Indirect effects of bark beetle-generated dead wood on biogeochemical and decomposition processes in a pine forest
Bark beetle outbreaks are increasing in frequency and intensity, generating massive inventories of dead trees globally. During attacks, trees are pre-inoculated with ophiostomatoid fungi via bark beetles, which has been shown to increase termite presence and feeding. These events may, in turn, alter biogeochemical cycles during decomposition. We examined these relationships by experimentally inoculating dead wood with bluestain fungi in a temperate pine forest. Across ten replicate plots, eight 0.5 m-long logs were inoculated with Ophiostoma minus and eight with distilled water. Half of the logs from each inoculation treatment were covered from above with a mesh cage barrier to exclude aboveground beetles while permitting access by belowground decomposers. After 1 year, significant increases in mass (34%) and decreases in moisture content (− 17%) were observed across all treatments, but no consistent changes in density were evident. C concentrations were 12% greater in bark when barriers were present and 17% greater in sapwood when barriers and inoculation fungi were absent. N concentrations were 16% greater in bark for fungal-inoculated logs and 27% greater when barriers were present. C:N ratios in A horizon soils under fungal-inoculated logs were 12% greater. Furthermore, termites were present fourfold more in fungal-inoculated logs than controls and the presence of termites was associated with 6% less C in sapwood and 11% more N in both sapwood and heartwood. Together these results suggest dead wood generated via bark beetle attacks has different biogeochemical responses during initial decomposition phases, which could have implications for the C status in forests following bark beetle outbreaks.
KeywordsDead wood Termites Bark beetles Decomposition Biogeochemistry
This work is a contribution of the Forest and Wildlife Research Center and the Mississippi Agricultural and Forestry Experiment Station, Mississippi State University. This work was funded through the National Science Foundation (DEB # 1660346) and supported by the National Institution of Food and Agriculture, US Department of Agriculture, Mclntire Stennis capacity Grant # MISZ-069390 and Hatch project #069410. Any opinions, findings, conclusions, or recommendations expressed in this publication are those of the author(s) and do not necessarily reflect the view of the US Department of Agriculture. This project was made possible by the Mississippi State University Undergraduate Research Scholars Program, the Mississippi Agricultural and Forestry Experiment Station Small Research Initiative program, the Office of Research and Economic Development Cross-College Research Grant, the Department of Biochemistry, Molecular Biology, Entomology and Plant Pathology, the Institute for Genomics, Biocomputing and Biotechnology, and the field and laboratory assistance of Craig Bell, Sasith Karunarathna, Katy Limpert, Leana Rapp, Mercedes Siegle-Gaither, Jacob Landfield, John Formby, John Thomason, and Natalie Dearing. Special thanks to Misty Booth and the College of Forest Resources at Mississippi State University for site use in the John W. Starr Experimental Forest. Thank you to anonymous reviewers for their time and careful consideration.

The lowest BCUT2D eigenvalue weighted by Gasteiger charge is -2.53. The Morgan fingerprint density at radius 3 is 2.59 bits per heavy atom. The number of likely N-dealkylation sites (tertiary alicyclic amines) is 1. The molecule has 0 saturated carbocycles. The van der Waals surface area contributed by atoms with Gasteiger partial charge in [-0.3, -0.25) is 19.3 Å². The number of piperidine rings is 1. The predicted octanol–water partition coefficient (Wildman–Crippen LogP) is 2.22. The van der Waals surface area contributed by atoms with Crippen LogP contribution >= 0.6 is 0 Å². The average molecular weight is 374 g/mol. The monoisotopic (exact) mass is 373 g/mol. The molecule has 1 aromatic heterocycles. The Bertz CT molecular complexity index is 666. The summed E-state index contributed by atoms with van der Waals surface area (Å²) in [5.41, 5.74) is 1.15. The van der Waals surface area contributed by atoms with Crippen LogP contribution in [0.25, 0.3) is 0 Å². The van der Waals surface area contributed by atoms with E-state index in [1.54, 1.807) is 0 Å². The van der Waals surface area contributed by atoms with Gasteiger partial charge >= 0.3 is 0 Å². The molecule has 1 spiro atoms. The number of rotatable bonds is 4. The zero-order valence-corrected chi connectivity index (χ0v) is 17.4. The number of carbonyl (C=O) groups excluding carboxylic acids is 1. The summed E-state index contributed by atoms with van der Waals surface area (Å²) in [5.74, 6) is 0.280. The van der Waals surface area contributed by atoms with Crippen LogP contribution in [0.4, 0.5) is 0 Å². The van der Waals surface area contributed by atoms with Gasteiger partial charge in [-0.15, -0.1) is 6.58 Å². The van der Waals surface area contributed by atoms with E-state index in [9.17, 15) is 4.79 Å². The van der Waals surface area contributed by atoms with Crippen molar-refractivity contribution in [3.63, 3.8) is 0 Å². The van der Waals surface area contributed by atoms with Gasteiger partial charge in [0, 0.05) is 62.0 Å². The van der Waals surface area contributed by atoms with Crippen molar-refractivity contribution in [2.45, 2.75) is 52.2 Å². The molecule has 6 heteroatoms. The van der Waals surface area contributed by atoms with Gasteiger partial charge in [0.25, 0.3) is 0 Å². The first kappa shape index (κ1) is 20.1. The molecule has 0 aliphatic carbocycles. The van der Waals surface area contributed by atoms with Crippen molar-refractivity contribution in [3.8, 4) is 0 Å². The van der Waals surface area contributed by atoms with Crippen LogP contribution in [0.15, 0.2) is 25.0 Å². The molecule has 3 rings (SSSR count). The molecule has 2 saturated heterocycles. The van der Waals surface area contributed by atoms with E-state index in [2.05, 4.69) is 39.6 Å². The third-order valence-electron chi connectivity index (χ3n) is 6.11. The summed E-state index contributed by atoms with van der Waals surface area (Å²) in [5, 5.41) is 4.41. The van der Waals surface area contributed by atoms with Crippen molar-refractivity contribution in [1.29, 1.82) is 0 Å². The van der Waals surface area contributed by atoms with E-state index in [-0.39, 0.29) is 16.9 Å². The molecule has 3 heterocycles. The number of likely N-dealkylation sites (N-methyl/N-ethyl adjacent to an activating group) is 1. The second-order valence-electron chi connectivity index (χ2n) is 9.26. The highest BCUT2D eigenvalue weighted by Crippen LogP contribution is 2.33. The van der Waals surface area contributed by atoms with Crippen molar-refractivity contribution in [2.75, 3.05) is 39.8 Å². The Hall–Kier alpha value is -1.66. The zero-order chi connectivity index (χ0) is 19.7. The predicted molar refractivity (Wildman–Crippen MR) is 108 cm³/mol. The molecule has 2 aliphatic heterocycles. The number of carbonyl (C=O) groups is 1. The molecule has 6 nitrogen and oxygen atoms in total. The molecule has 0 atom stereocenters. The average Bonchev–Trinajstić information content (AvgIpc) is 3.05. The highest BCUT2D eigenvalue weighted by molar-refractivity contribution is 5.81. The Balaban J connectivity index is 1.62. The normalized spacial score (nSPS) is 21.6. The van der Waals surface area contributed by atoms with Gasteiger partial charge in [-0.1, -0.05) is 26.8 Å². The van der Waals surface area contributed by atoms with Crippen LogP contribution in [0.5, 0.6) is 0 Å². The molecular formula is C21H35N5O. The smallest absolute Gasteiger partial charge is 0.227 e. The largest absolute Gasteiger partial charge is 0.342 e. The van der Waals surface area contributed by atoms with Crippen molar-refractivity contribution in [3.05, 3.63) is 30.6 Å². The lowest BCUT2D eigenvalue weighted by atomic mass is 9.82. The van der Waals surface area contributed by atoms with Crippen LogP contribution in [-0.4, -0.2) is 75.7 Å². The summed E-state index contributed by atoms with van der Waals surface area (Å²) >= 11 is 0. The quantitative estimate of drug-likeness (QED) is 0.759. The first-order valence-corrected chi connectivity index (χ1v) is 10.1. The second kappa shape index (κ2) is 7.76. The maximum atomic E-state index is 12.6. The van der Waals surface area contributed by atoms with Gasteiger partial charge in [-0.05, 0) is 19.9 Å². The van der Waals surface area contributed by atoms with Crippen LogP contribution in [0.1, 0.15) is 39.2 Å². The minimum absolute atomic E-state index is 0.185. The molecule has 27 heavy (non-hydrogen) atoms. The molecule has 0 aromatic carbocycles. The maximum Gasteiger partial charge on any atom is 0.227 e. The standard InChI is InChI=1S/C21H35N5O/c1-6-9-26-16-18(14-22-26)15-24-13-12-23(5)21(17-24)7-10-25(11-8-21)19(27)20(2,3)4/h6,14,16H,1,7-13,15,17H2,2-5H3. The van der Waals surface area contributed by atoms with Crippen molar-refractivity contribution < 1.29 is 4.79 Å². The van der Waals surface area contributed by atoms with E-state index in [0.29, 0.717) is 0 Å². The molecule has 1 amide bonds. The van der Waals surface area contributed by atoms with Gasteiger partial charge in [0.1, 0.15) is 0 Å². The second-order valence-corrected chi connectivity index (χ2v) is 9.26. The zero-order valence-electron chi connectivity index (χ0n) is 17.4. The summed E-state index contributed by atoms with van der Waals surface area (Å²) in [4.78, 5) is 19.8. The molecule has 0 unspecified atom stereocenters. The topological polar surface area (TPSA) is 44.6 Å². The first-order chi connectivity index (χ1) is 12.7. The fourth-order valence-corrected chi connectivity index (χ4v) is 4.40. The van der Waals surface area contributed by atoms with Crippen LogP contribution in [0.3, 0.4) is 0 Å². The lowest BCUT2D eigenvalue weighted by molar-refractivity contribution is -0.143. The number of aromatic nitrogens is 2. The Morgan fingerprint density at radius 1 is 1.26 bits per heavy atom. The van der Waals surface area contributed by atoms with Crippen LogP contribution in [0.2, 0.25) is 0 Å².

Author contribution statement
CMS, NAC, JDT, and JJR conceived and designed the experiments. CMS, NAC, JDT, LGG, and JJR conducted fieldwork. CMS and LGG analyzed the hydrology and soil chemistry data. NAC analyzed the decomposition and invertebrate data. CMS, NAC, JDT, LGG, and JJR wrote the manuscript.
Compliance with ethical standards
Conflict of interest
J. J. Riggins is an inventor on a patent involving bluestain fungi in baiting methods for termites (US9924706B2). The author and his institution may financially benefit from this patent.
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